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Shems Ahit Nebthet

Audio – How to conduct Self as an initiate in the Temple
This lecture went over details related to how an initiate ought to carry themselves when in the presence of their preceptor and in the temple. These were a few reflections I had on them.
1. Wash self before coming into the temple itself – later developed into baptism in the Christian church. This was very interesting to learn about as baptism usually takes place once in a person’s life, but this seems to have happened each and every time one entered into the temple. Also, even though this may have been a physical doing to ensure that one showers before going into the temple, after reflecting on it, it seems to have significant symbolism of purifying one’s body (from any actions, negative energy/vibrations) before entering the temple, hence also being a meditative practice. This was something Ab Setna also taught in class related to before going to ones alter, even though I would always shower before going into worship, after reflecting on this being more than a mundane act, I notice how showering before doing my shedy would actually prepare my mind for the moment, it’s like the water washes away the physical impurities from the day to day abouts, sweating etc, but also mental agitation so that when I approach my alter there is also a sense of calmness that has been established in my body and mind. I can also recall the ritual we did with SD at the Temple of Asar in Kemet and the mental process I can remember, I did so some letting go/washing away of negative forces from my mind (just mental agitation related to the wonders of what I was observing to just focus on the Divine and the teaching that were being delivered before entering into the temple. So, I find great significance in this ritual related to the washing of the body and cleansing of the mind before entering the Temple/Sacred space considering how it prepares one for receiving the teachings.
2. Another point that was brought out were the postures and how to sit when in the Temple/in ones Sacred Space; this stood out to me because as I read and listened to this all I could think of was how this is a way of showing reverence to the Divine and Preceptors delivering the teachings and of course remaining alert and not sluggish during such a valuable moment in time. As reference was made to the Djed Pillar – which has significant philosophy associated with it, being upright in one’s movement rather than sluggish which leads to a more horizontal movement and this resembles being dead, the opposite of what one would want to be when in the Temple or one’s Sacred Space.
3. Prostrating before the shrine – this action I find to be very humbling especially for me to engage in each day. Considering my many hats and the roles I play at work and even within my family, its important and necessary for me to be humbled as I am still in the flesh for a reason no matter how many great things I may do for others, I am still in the flesh and subject to Set trying to gain access to the throne. I am reminded as a Shems to remain humble always requiring the support of the Neteru to keep me in check. So, before I unveil my alter and behold the glory of the Divine who I need to help me each and every day.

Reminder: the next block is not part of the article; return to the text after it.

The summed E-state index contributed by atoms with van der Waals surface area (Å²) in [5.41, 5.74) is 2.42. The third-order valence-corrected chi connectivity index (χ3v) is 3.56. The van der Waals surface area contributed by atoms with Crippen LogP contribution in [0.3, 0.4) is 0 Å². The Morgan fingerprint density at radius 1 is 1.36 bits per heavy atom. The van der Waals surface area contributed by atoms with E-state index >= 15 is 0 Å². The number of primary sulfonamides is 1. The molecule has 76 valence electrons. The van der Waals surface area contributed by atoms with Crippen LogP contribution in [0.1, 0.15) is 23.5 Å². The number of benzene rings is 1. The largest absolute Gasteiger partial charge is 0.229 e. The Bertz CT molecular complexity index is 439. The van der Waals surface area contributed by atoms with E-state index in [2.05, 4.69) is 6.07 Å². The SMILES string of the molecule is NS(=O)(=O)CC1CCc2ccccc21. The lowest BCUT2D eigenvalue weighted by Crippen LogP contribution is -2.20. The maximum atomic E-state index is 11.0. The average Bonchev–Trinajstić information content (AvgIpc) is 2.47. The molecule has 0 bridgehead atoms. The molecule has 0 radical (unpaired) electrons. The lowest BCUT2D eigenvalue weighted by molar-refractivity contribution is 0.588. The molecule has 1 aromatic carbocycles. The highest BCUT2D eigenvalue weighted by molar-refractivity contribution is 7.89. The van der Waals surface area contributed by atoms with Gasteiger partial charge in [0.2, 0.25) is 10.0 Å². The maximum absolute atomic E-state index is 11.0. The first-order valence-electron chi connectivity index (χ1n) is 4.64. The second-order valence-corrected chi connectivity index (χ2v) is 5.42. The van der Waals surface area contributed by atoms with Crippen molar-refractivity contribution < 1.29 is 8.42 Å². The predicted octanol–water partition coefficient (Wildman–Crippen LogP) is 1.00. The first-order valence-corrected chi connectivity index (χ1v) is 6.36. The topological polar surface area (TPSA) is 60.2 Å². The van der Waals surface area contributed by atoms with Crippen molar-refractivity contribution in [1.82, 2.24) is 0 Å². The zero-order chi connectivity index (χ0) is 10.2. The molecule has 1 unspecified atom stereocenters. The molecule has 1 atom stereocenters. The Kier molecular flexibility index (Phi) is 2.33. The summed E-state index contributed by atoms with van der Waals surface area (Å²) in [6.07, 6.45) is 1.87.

4. Related to conflict, I pray that I will never experience such a thing within the Temple as I am one who has learned to turn away from conflict as I have been matriculating through my journey of life on this path. One thing that stood out was as an initiate, I must be first and foremost ready to forgive and understand as this will prevent me from harboring resentment in my heart for another person. Never take anything to heart as everything has a reason why it manifests in one’s life, it is for one’s spiritual growth and evolution. As I have been studying myself, as I reflect on this point, I reflected on how I ought to apply this, so I went back to observing how I used to respond to feeling as though I was wrong by someone, thoughts would constantly flow up and I would watch them and say, look at that stop it Rebecca, you were doing too much, this is where being ready to forgive needs to be applied. Even though I am not actually being combative with the person, I need not be combative in my mind either. So to help me further with this practice, I find that it will be necessary for me to have something else to do when I observe negative thoughts rising; I use my hekau, “I am not the body,” and “Om Amun Ra Ptah” over and over to help me let go of past impression that were causing such thoughts to rise and over time, I have found that its much easier to be in this body of being ready to forgive because I have less and less triggers that someone can trigger and if I am triggered, I am also beginning to take a step back and check it, see it as ariu, let go of dislike, like and let what is just be; see everything as an opportunity for spiritual evolution and growth (in this case being able to tap into my watchful self and of course cleansing of ariu rather than making it linger and no longer being stuck and having a heart full of negativity or be a reactive/heated personality.

Furthermore, I can appreciate our Preceptors teaching us these subtle rules which has such major significant to ensure that we are prepared to receive and understand the teachings when coming into their presence. One’s mind and body have to be cleansed and in the right order/under the correct form of discipline/control. This is not just what they want from us, but this was embedded within the Kemetic Religious Culture. So, it is important that if I am going to follow this path, I must learn everything within the culture as well so that I may have success in growth and evolution. Not just the wearing of certain type garments but most of all how to prepare myself for the wisdom and how to maintain myself while receiving the wisdom teaching.

Dua M HTp.